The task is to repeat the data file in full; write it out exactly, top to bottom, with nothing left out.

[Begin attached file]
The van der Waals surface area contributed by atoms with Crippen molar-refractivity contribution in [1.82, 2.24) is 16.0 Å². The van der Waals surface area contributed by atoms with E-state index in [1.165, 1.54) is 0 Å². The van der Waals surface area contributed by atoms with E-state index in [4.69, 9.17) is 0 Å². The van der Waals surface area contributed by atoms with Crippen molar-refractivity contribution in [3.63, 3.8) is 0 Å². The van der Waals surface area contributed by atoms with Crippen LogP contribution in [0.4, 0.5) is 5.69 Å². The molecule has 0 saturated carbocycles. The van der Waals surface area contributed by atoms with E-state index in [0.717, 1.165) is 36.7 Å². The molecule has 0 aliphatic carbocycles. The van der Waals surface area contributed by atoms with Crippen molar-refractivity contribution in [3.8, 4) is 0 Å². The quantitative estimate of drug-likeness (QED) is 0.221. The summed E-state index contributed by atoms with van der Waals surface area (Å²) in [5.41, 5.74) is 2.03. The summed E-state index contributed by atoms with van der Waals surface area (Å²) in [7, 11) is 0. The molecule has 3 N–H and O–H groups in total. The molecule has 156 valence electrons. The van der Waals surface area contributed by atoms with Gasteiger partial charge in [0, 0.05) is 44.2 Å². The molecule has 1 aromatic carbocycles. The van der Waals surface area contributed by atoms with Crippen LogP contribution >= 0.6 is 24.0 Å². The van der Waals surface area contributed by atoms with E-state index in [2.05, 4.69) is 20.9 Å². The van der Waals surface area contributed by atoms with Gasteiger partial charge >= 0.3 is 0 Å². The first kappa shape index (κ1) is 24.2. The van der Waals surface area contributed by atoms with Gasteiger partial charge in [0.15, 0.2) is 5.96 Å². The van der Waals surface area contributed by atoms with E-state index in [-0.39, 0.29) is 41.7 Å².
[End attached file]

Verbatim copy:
The van der Waals surface area contributed by atoms with Crippen molar-refractivity contribution in [1.82, 2.24) is 16.0 Å². The van der Waals surface area contributed by atoms with E-state index in [1.165, 1.54) is 0 Å². The van der Waals surface area contributed by atoms with E-state index in [4.69, 9.17) is 0 Å². The van der Waals surface area contributed by atoms with Crippen molar-refractivity contribution in [3.63, 3.8) is 0 Å². The van der Waals surface area contributed by atoms with Crippen LogP contribution in [0.4, 0.5) is 5.69 Å². The molecule has 0 saturated carbocycles. The van der Waals surface area contributed by atoms with E-state index in [0.717, 1.165) is 36.7 Å². The molecule has 0 aliphatic carbocycles. The van der Waals surface area contributed by atoms with Crippen molar-refractivity contribution in [3.8, 4) is 0 Å². The quantitative estimate of drug-likeness (QED) is 0.221. The summed E-state index contributed by atoms with van der Waals surface area (Å²) in [5.41, 5.74) is 2.03. The summed E-state index contributed by atoms with van der Waals surface area (Å²) in [7, 11) is 0. The molecule has 3 N–H and O–H groups in total. The molecule has 156 valence electrons. The van der Waals surface area contributed by atoms with Gasteiger partial charge in [0, 0.05) is 44.2 Å². The molecule has 1 aromatic carbocycles. The van der Waals surface area contributed by atoms with Crippen LogP contribution >= 0.6 is 24.0 Å². The van der Waals surface area contributed by atoms with E-state index in [2.05, 4.69) is 20.9 Å². The van der Waals surface area contributed by atoms with Gasteiger partial charge >= 0.3 is 0 Å². The first kappa shape index (κ1) is 24.2. The van der Waals surface area contributed by atoms with Gasteiger partial charge in [0.15, 0.2) is 5.96 Å². The van der Waals surface area contributed by atoms with E-state index in [-0.39, 0.29) is 41.7 Å².